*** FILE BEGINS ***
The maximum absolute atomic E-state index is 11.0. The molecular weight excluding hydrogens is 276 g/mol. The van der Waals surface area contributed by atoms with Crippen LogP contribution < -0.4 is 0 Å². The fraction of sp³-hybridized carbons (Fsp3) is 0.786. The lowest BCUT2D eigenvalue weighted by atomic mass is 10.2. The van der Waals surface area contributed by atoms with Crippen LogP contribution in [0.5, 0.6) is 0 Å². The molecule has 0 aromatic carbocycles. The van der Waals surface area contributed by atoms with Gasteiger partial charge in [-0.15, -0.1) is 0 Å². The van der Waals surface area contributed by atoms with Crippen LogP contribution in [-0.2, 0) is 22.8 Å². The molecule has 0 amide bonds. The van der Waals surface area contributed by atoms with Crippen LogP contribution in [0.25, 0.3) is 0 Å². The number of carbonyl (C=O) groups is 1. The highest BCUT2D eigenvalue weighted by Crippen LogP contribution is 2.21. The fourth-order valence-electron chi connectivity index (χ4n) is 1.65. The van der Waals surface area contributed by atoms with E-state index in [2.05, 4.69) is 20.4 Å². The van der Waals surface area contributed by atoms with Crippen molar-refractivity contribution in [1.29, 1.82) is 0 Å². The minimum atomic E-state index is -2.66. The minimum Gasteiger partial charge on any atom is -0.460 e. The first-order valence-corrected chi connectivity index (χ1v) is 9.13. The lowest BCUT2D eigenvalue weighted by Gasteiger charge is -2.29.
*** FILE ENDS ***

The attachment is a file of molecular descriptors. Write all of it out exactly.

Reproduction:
The maximum absolute atomic E-state index is 11.0. The molecular weight excluding hydrogens is 276 g/mol. The van der Waals surface area contributed by atoms with Crippen LogP contribution < -0.4 is 0 Å². The fraction of sp³-hybridized carbons (Fsp3) is 0.786. The lowest BCUT2D eigenvalue weighted by atomic mass is 10.2. The van der Waals surface area contributed by atoms with Crippen LogP contribution in [0.5, 0.6) is 0 Å². The molecule has 0 aromatic carbocycles. The van der Waals surface area contributed by atoms with Gasteiger partial charge in [-0.15, -0.1) is 0 Å². The van der Waals surface area contributed by atoms with Crippen LogP contribution in [-0.2, 0) is 22.8 Å². The molecule has 0 amide bonds. The van der Waals surface area contributed by atoms with Crippen LogP contribution in [0.25, 0.3) is 0 Å². The number of carbonyl (C=O) groups is 1. The highest BCUT2D eigenvalue weighted by Crippen LogP contribution is 2.21. The fourth-order valence-electron chi connectivity index (χ4n) is 1.65. The van der Waals surface area contributed by atoms with E-state index in [2.05, 4.69) is 20.4 Å². The van der Waals surface area contributed by atoms with Crippen molar-refractivity contribution in [1.29, 1.82) is 0 Å². The minimum atomic E-state index is -2.66. The minimum Gasteiger partial charge on any atom is -0.460 e. The first-order valence-corrected chi connectivity index (χ1v) is 9.13. The lowest BCUT2D eigenvalue weighted by Gasteiger charge is -2.29.